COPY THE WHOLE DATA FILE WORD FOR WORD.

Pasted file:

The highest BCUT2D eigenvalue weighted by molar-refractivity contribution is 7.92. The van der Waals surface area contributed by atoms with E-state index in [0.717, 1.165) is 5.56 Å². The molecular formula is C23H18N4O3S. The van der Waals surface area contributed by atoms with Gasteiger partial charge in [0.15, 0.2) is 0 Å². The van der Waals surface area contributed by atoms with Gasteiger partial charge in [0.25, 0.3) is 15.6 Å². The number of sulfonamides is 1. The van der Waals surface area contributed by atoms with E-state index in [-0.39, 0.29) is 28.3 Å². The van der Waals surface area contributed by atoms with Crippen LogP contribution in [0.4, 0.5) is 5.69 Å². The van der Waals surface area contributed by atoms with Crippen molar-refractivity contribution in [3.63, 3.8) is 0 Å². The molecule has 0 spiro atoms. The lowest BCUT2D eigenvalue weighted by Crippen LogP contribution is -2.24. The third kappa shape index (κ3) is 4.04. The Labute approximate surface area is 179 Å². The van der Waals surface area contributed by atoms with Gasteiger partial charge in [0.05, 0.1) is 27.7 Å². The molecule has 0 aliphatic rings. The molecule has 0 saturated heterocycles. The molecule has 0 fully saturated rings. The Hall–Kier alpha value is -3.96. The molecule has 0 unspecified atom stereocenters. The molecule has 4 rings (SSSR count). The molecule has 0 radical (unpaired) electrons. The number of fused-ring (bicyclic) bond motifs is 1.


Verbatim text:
The highest BCUT2D eigenvalue weighted by molar-refractivity contribution is 7.92. The van der Waals surface area contributed by atoms with E-state index in [0.717, 1.165) is 5.56 Å². The molecular formula is C23H18N4O3S. The van der Waals surface area contributed by atoms with Gasteiger partial charge in [0.15, 0.2) is 0 Å². The van der Waals surface area contributed by atoms with Gasteiger partial charge in [0.25, 0.3) is 15.6 Å². The number of sulfonamides is 1. The van der Waals surface area contributed by atoms with E-state index in [-0.39, 0.29) is 28.3 Å². The van der Waals surface area contributed by atoms with Crippen LogP contribution in [0.4, 0.5) is 5.69 Å². The van der Waals surface area contributed by atoms with Crippen molar-refractivity contribution in [3.63, 3.8) is 0 Å². The molecule has 0 spiro atoms. The lowest BCUT2D eigenvalue weighted by Crippen LogP contribution is -2.24. The third kappa shape index (κ3) is 4.04. The Labute approximate surface area is 179 Å². The van der Waals surface area contributed by atoms with Gasteiger partial charge in [0.05, 0.1) is 27.7 Å². The molecule has 0 aliphatic rings. The molecule has 0 saturated heterocycles. The molecule has 0 fully saturated rings. The Hall–Kier alpha value is -3.96. The molecule has 0 unspecified atom stereocenters. The molecule has 4 rings (SSSR count). The molecule has 0 radical (unpaired) electrons. The number of fused-ring (bicyclic) bond motifs is 1.